Commercially available foods and beverages are exposed to a variety of substances during production and storage processes. The materials in contact with foods leach into the products and could have an impact on consumer health. Leaching is exacerbated when the plastic is exposed to heat. Increasing concern about food contact materials has led to a heightened need for manufacturers and processors to conduct contamination analysis.
This article first presents a method to detect polyethylene terephthalate (PET) and, next, a technique to identify phthalate esters. Each is a chemical used to manufacture plastics commonly found in food and beverage packaging materials. By using these analytical procedures, it is possible to identify the source of contamination and take appropriate countermeasures.
To identify PET, we demonstrate qualitative analysis of assumed resins in a food packaging material by using a pyrolysis-GC/MS method, including analysis of trace contaminants and contaminants in multilayer films, which are difficult to analyze using a Fourier transform infrared (FTIR) spectrometer.
Then, we demonstrate how to identify specific phthalate esters by confirming their molecular weight using the solvent mediated chemical ionization (SMCI) method. This technique is an effective alternative to using electron ionization, in which mass spectra are similar, which makes identification difficult.
Analyzing Resins in Food Packaging Material Using Pyrolysis-GC/MS
The FTIR and energy dispersive X-ray fluorescence (EDXRF) spectrometers are commonly used in identifying contaminants by instrumental analysis. However, these methods have limitations when analyzing trace impurities and contaminants in multilayer films. A different approach that enables the qualitative analysis of resin materials and additives contained in trace organic contaminants involves thermal methods: pyrolysis-GC/MS and thermal extraction-GC/MS.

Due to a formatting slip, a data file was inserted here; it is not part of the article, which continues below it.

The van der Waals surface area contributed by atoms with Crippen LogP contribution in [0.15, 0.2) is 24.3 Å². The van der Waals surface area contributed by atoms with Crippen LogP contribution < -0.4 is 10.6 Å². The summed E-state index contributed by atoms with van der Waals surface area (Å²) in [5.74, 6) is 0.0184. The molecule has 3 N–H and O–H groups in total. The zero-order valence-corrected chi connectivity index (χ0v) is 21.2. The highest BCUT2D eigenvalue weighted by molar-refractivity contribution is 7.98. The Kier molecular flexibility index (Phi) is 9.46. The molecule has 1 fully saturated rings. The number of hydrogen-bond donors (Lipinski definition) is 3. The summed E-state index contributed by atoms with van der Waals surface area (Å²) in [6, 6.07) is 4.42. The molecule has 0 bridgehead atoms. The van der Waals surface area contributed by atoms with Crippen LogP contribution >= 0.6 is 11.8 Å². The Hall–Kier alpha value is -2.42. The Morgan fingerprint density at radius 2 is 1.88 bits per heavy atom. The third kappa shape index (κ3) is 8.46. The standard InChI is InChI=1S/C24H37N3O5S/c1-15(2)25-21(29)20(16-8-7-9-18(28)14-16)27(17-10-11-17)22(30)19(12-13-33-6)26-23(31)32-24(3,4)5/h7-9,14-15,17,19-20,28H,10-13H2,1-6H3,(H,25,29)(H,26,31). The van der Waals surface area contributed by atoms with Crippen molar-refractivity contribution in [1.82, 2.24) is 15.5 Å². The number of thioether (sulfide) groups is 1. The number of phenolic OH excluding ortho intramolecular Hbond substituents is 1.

Here we present an analysis of the resins in a food packaging material using the pyrolysis-GC/MS method, assuming food contamination. A Shimadzu OPTIC-4 multimode inlet for GC/MS was used in the analysis by pyrolysis-GC/MS. Because the OPTIC-4 enables high-speed heating (60°C/s) to a maximum temperature of 600°C, diverse sample injection modes are available and simple pyrolysis was possible.
Sample and analysis conditions. A commercially available food packaging material was used as the real sample material. The sample material was cut with a knife to obtain a sample weighing approximately 0.2 mg, which was inserted into the difficult matrix introduction (DMI) microvial of the OPTIC-4 and then set in the DMI insert liner.
Qualitative analysis of resin material. Figure 1 shows the obtained pyrogram (total ion chromatogram obtained by pyrolysis-GC/MS). According to a reference containing pyrolysis data on resins, this is a distinctive pyrogram of polyethylene (PE), in which hydrocarbon species are arranged at equal intervals. Therefore, it could be inferred that the foreign matter in this experiment contains PE as the base material.
In addition to the peaks seen in the pyrogram of PE, three distinctive peaks—(a) to (c) —are also detected in the pyrogram of the real sample. Compound identification of these peaks was carried out using the NIST Research Library and the above-mentioned reference. As a result, it was found that (b) is caprolactam, a compound characteristically seen as a pyrolysis product of polyamide (PA), and (a) and (c) were identified respectively as 4-(vinyloxycarbonyl) benzoic acid and benzoic acid, which are compounds characteristically seen as pyrolysis products of PET.